SINGAPORE--The city-state is one of the most susceptible in the world to Internet dangers, with the typical cybercrime victim a male Singaporean born between 1980 and 1993, according to the Norton Cybercrime Report 2011.
The new Symantec report, which studied 500 Singaporean adults, found that 86 percent of men are likely to be a victim of cybercrime, compared to women, at 74 percent.
Effendy Ibrahim, consumer business director at Symantec Asia, attributed this finding to specific characteristics. Men were more likely to communicate with strangers online, download malicious software and "look at adult content", he explained during a media briefing on Wednesday.
The study found that 72 percent of Singaporean men downloaded computer viruses or malware compared to women at 57 percent. Four times as many Singaporean men, at 23 percent, also viewed adult content online as compared to 6 percent of women.
Additionally, "Millennials" were more willing than "Boomers" or baby-boomers to "take a gamble" when it comes to Internet dangers, said Symantec. Globally, "Millennials" or Internet users aged between 18 and 31 spent an average of 35 hours online per week, of which 85 percent is devoted to social networking. Eighty-seven percent of their Internet access is via free Wi-Fi connectivity.
"'Millennials' have used technology since a young age and grew up using it," Ibrahim noted, adding that the statistics have led Symantec to conclude that "Millennial males" are most at risk when it comes to cybercrime.
Online habits make Singaporeans vulnerable
Globally, Singapore was one of the top six economies in terms of cybercrime victims, along with emerging markets China, India, South Africa, Mexico and Brazil.
The study involved 20,000 Internet users across 24 countries. Besides China, India and Singapore, Hong Kong and Japan were the other Asian markets surveyed.
As in the case of Brazil and India, eight in 10 users in Singapore indicated they had been victims in their lifetime, compared to last year's finding of 70 percent and the 2011 global average of 74 percent.
China, which topped the global list, has a score of 85 percent, while 84 percent of Internet users in South Africa and 83 percent in Mexico reported to have fallen prey to cyberattacks.
Nearly half, or 45 percent, of Singaporeans surveyed said they need the Internet in their daily lives, making them susceptible to Internet dangers. In particular, 28 percent indicated that they could not live without the Web, while 36 percent of social network members said they would lose contact with their friends without social networks.
Despite the hunger for Internet activities, 43 percent of Singaporean adults indicated they do not have an up-to-date security software suite to protect their personal information online. At the same time, less than half or 49 percent do not review their credit card statements regularly and 59 percent don't use complex passwords or change them regularly.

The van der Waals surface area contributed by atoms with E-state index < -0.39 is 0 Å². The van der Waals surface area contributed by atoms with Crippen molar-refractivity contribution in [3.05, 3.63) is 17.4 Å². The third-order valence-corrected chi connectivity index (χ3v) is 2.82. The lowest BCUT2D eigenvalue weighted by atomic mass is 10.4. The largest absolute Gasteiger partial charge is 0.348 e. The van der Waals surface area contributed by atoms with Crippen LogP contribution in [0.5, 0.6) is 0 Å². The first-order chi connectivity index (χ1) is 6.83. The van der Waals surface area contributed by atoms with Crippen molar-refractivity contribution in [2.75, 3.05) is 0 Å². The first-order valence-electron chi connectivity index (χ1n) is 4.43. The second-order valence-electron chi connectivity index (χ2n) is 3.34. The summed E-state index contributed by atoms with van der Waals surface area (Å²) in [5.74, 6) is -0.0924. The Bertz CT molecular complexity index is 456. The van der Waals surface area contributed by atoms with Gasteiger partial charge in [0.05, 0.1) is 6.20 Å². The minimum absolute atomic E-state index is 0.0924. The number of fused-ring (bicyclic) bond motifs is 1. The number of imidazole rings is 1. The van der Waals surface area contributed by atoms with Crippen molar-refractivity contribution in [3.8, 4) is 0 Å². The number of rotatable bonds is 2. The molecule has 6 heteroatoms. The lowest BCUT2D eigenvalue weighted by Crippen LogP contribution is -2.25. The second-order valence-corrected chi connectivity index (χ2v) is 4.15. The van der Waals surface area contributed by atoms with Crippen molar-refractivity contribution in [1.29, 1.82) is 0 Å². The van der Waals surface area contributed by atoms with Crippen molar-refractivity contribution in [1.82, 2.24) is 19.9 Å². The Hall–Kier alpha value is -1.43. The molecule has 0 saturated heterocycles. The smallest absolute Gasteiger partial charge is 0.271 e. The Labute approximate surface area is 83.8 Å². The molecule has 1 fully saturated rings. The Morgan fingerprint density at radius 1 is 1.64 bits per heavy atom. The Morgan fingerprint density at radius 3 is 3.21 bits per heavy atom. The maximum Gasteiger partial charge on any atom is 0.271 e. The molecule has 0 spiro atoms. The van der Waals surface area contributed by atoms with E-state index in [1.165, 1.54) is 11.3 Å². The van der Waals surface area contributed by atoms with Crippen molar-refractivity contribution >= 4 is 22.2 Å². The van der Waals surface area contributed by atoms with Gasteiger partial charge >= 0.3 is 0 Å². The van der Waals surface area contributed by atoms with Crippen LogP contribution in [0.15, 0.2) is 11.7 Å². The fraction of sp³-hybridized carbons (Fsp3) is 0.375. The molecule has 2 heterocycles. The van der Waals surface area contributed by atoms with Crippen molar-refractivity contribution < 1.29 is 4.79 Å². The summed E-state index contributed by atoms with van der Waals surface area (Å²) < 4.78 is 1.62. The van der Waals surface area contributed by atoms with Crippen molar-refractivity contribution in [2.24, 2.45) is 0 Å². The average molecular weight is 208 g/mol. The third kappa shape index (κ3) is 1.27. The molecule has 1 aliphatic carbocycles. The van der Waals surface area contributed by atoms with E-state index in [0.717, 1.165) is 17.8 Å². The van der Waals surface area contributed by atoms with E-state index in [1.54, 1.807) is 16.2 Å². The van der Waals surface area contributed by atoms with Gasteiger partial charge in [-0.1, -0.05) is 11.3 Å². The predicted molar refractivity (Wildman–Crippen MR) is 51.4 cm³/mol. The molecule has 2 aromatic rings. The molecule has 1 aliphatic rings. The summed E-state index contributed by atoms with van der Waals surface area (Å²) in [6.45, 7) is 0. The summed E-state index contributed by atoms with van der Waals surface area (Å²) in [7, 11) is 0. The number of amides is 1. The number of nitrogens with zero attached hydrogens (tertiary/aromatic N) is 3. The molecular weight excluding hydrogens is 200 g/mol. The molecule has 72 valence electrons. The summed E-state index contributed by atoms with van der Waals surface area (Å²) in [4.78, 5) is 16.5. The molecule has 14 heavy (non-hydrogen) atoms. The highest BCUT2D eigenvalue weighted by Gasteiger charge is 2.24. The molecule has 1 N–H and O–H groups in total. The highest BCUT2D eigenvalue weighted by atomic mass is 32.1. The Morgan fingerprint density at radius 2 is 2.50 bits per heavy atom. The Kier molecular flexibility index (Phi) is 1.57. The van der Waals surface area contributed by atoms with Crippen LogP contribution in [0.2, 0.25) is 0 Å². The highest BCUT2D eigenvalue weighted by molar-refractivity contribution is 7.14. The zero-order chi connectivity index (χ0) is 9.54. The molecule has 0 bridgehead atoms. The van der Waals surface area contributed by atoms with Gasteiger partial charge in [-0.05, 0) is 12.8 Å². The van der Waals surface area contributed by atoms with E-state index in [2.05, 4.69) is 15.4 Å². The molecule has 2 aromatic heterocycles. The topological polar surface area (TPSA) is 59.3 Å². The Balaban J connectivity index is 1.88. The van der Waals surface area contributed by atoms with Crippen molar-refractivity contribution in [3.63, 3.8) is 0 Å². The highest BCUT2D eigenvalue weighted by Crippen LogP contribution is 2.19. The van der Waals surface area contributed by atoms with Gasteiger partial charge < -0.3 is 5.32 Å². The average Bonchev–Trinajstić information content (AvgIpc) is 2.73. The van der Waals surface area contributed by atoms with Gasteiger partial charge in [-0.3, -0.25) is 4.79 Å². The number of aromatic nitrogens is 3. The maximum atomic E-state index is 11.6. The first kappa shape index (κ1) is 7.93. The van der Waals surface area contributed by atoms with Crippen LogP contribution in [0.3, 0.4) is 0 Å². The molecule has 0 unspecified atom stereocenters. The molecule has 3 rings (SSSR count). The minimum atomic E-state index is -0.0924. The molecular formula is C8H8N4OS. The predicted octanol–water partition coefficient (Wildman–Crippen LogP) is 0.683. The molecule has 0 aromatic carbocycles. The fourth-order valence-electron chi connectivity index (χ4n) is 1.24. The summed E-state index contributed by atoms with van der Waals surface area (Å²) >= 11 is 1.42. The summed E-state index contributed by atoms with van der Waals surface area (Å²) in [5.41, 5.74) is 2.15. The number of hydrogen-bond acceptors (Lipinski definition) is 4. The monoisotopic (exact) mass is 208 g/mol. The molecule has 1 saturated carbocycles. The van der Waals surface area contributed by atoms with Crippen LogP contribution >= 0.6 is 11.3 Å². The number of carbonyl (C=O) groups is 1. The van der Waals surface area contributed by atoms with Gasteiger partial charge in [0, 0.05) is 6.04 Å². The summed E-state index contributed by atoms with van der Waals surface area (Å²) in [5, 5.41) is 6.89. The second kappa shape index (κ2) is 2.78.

"There is a serious disconnect in how people view the threat of cybercrime," Ibrahim added in a statement. "While 94 percent of Singaporeans agree that more needs to be done to bring cybercriminals to justice, fighting cybercrime is a shared responsibility. It requires us all to be more alert and invest in our online smarts and safety."
Cybercrime cost Singapore US$891 million in 2010, while the damage globally clocked in at US$388 billion.
Computer viruses or malware remains the most common cybercrime category, with a share of 64 percent. Eighteen percent were online threats by sexual predators and 16 percent were online scams.
The age of mobile
In its report, Symantec noted the future is "increasingly mobile", with 44 percent of global respondents using their mobile phones to access the Internet. This paves the way for more mobile-related cybercrimes especially in countries with a higher mobile Internet population.
One in 10 adults globally have experienced mobile-related cybercrime, the security vendor found.
Over in Singapore, 69 percent of handset owners accessed the Internet via their mobiles, but only 15 percent have updated security software installed in their devices.
At the sidelines of the briefing, Ibrahim told ZDNet Asia that as long as a mobile device is able to access a Web site, its user would be "susceptible to threat". Google Android, being an open platform, is more vulnerable to mobile cybercrime, compared with Research In Motion's Blackberry and Apple's iOS, he said.
However, even though the mobile threat has increased due to the "explosive growth of mobile devices", attacks on PC and laptops are still "here to stay", warned Ibrahim.